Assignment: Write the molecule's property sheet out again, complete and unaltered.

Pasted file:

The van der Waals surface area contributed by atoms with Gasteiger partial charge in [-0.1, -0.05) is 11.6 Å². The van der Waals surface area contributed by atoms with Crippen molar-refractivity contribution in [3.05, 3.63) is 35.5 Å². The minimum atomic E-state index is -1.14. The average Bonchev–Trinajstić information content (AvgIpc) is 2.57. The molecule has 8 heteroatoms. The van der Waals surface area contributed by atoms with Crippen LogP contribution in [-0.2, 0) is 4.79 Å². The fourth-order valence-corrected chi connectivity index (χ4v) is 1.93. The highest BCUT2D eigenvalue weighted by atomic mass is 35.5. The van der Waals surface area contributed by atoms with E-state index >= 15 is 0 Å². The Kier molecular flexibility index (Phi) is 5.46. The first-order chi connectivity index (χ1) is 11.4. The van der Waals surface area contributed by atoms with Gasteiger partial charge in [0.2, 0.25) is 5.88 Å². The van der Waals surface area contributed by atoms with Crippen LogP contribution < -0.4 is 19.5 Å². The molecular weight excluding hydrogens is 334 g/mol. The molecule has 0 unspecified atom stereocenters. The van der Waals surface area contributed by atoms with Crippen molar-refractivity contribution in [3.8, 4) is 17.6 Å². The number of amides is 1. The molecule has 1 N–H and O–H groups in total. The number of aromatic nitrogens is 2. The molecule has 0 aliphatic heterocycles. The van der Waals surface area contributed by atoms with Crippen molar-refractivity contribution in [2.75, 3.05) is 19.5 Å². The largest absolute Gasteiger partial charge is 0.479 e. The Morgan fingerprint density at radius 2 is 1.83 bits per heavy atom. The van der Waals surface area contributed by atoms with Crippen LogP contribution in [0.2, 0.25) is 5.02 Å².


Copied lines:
The van der Waals surface area contributed by atoms with Gasteiger partial charge in [-0.1, -0.05) is 11.6 Å². The van der Waals surface area contributed by atoms with Crippen molar-refractivity contribution in [3.05, 3.63) is 35.5 Å². The minimum atomic E-state index is -1.14. The average Bonchev–Trinajstić information content (AvgIpc) is 2.57. The molecule has 8 heteroatoms. The van der Waals surface area contributed by atoms with Crippen LogP contribution in [-0.2, 0) is 4.79 Å². The fourth-order valence-corrected chi connectivity index (χ4v) is 1.93. The highest BCUT2D eigenvalue weighted by atomic mass is 35.5. The van der Waals surface area contributed by atoms with E-state index >= 15 is 0 Å². The Kier molecular flexibility index (Phi) is 5.46. The first-order chi connectivity index (χ1) is 11.4. The van der Waals surface area contributed by atoms with Gasteiger partial charge in [0.2, 0.25) is 5.88 Å². The van der Waals surface area contributed by atoms with Crippen LogP contribution < -0.4 is 19.5 Å². The molecular weight excluding hydrogens is 334 g/mol. The molecule has 0 unspecified atom stereocenters. The van der Waals surface area contributed by atoms with Crippen molar-refractivity contribution in [3.8, 4) is 17.6 Å². The number of amides is 1. The molecule has 1 N–H and O–H groups in total. The number of aromatic nitrogens is 2. The molecule has 0 aliphatic heterocycles. The van der Waals surface area contributed by atoms with Crippen molar-refractivity contribution in [2.75, 3.05) is 19.5 Å². The largest absolute Gasteiger partial charge is 0.479 e. The Morgan fingerprint density at radius 2 is 1.83 bits per heavy atom. The van der Waals surface area contributed by atoms with Crippen LogP contribution in [0.2, 0.25) is 5.02 Å².